Now while Mullen might be right about the years when the largest crowds attended the brass band competitions at South Street, it must be recognized that he was merely expressing his opinion and it might be a short stretch to link crowd numbers with choices of music.  He went on further in this section of the booklet to explain his reasons for wanting more operatic arrangements in the band competitions with the implied belief that they were far more musical than what current brass band composers were providing, and that they were more pleasing to the ears of the audience (Mullen, 1951).  He was especially taken with the operatic arrangements of Alexander Owen and he also wanted a sight-reading section to be introduced (Mullen, 1951).  This was not the first time Mullen wrote with favour on operatic works being played by bands.  In a later article he attributed the fine playing of bands in the early years to their playing of operatic works (Mullen, 1965).

Aside from Mullen, there appears to be a distinct lack of criticism in early newspapers regarding the choices of music made by the MAB’s.  Which contrasts with the criticisms levelled at State Band Associations and MAB’s regarding grading of bands.  Grading was a vexed issue, and this will be explored in the next section.

Music Advisory Boards, State band Associations and Grading:

To understand why grading does or does not work, it’s important to know a little history on how Associations applied grading to bands.  The first competition that included grading of some sort was in New South Wales at the 1896 Intercolonial Band Contest held in Sydney in November where bands were grouped into “first division” or “second division” (Greaves, 1996, p. 23).  In Victoria, the first five years of South Street from 1900-1905 were ungraded and, Mullen (1951) has provided some history as to how grading developed from 1905.

In 1905 the first “B” grade contest was arranged owing to some bands having progressed so much from the experience and tuition of former English bandmasters that it was thought younger combinations and country bands would have a better chance in a second class contest.  So fast did the better class bands progress, however, that it was thought that with many new bands starting that a “C” grade was held in 1909.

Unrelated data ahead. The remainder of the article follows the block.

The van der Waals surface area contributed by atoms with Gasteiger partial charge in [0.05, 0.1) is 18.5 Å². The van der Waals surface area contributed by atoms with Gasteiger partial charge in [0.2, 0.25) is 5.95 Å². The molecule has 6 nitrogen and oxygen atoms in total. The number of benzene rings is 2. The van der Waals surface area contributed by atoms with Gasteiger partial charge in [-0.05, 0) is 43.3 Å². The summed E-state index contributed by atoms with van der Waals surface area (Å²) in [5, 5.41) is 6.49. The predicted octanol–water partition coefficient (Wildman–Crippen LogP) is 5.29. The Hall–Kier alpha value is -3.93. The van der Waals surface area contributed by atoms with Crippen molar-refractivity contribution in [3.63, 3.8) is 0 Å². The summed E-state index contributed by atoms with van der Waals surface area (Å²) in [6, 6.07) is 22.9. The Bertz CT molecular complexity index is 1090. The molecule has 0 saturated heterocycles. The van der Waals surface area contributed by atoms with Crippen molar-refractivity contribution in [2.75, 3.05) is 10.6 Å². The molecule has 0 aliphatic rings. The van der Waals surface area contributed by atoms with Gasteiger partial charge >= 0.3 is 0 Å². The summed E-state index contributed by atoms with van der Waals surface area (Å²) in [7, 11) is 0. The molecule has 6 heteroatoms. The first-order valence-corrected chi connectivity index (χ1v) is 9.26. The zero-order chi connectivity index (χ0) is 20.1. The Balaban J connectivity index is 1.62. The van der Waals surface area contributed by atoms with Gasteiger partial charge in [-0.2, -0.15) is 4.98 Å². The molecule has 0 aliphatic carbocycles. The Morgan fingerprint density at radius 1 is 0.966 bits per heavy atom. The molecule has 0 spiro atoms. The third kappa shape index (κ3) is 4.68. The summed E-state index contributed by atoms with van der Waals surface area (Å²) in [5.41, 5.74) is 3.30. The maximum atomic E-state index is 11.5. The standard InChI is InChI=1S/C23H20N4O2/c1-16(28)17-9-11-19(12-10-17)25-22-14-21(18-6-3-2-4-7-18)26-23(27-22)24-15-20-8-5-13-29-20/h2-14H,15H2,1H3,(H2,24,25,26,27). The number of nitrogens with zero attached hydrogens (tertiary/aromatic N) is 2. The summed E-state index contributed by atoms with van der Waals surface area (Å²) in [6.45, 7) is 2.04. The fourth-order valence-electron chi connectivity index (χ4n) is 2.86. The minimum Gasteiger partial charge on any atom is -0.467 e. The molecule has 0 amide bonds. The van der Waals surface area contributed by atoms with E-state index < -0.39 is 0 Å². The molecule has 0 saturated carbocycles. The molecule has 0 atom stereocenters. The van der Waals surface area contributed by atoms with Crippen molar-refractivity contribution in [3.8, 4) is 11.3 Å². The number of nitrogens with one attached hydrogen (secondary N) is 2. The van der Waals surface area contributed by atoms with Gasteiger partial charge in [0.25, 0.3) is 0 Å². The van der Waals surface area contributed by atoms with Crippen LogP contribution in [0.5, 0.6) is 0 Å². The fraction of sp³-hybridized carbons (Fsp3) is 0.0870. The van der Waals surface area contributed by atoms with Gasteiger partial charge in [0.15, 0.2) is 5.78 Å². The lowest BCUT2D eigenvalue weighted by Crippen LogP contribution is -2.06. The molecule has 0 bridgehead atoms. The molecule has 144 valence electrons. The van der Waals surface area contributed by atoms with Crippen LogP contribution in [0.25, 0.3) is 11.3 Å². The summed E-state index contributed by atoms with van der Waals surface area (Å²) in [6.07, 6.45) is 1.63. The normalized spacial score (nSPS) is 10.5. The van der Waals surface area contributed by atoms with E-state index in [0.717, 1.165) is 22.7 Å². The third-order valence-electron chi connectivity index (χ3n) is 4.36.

(p. 7)

Having only three grades was the status quo in Victoria until, according to available resources, a D grade was introduced in 1922 (“Victorian Bands’ Association,” 1922).

19210108_Herald_L-Hoffman
Herald, 8/01/1921, p. 11

Let us take a look at how bands moved up or down grades over some years.  Below are links to files that show the grades in certain years from Victoria, Queensland and Western Australia.  The Victorian dataset is more condensed as they show the grades in the years 1920, 1922, 1923, 1924, 1926 & 1927.  For Queensland, the dataset is more spread due to limited information and the files are based on information from the years 1913, 1919 & 1937.  Included is an example of grading presented by the Western Australian Band Association in 1932, which is very limited, however there’s an interesting discussion from the WABA meeting that took place that year.  All band lists were obtained from newspaper articles held in the Trove archive and can be accessed from the links in the citations.  The grade files will appear as PDF’s and can be downloaded.

Victorian Grades – 1920-1927:

(Source of Victorian grade data: “BAND ASSOCIATION,” 1923; “BRASS BANDS REGRADED.,” 1927; “CLASSIFICATION OF BANDS.,” 1926; “VICTORIAN BAND ASSOCIATION,” 1924; “VICTORIAN BAND ASSOCIATION,” 1920; “Victorian Bands’ Association,” 1922)